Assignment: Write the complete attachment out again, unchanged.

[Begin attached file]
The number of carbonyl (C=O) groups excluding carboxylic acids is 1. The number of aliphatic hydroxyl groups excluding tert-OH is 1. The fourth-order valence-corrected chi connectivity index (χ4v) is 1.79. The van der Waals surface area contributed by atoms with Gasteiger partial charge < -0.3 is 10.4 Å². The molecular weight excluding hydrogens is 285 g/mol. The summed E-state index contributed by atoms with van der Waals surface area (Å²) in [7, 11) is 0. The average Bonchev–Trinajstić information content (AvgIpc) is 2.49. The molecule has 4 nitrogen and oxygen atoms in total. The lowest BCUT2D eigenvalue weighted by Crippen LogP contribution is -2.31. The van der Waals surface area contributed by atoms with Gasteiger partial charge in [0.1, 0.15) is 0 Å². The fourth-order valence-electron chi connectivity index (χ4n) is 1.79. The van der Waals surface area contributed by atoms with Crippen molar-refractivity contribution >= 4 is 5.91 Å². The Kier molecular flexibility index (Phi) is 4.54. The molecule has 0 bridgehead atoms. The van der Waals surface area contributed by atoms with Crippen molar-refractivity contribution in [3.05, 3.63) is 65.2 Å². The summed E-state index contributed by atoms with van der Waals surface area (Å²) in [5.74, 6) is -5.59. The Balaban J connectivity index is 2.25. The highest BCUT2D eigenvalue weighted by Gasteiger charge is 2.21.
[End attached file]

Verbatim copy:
The number of carbonyl (C=O) groups excluding carboxylic acids is 1. The number of aliphatic hydroxyl groups excluding tert-OH is 1. The fourth-order valence-corrected chi connectivity index (χ4v) is 1.79. The van der Waals surface area contributed by atoms with Gasteiger partial charge < -0.3 is 10.4 Å². The molecular weight excluding hydrogens is 285 g/mol. The summed E-state index contributed by atoms with van der Waals surface area (Å²) in [7, 11) is 0. The average Bonchev–Trinajstić information content (AvgIpc) is 2.49. The molecule has 4 nitrogen and oxygen atoms in total. The lowest BCUT2D eigenvalue weighted by Crippen LogP contribution is -2.31. The van der Waals surface area contributed by atoms with Gasteiger partial charge in [0.1, 0.15) is 0 Å². The fourth-order valence-electron chi connectivity index (χ4n) is 1.79. The van der Waals surface area contributed by atoms with Crippen molar-refractivity contribution >= 4 is 5.91 Å². The Kier molecular flexibility index (Phi) is 4.54. The molecule has 0 bridgehead atoms. The van der Waals surface area contributed by atoms with Crippen molar-refractivity contribution in [3.05, 3.63) is 65.2 Å². The summed E-state index contributed by atoms with van der Waals surface area (Å²) in [5.74, 6) is -5.59. The Balaban J connectivity index is 2.25. The highest BCUT2D eigenvalue weighted by Gasteiger charge is 2.21.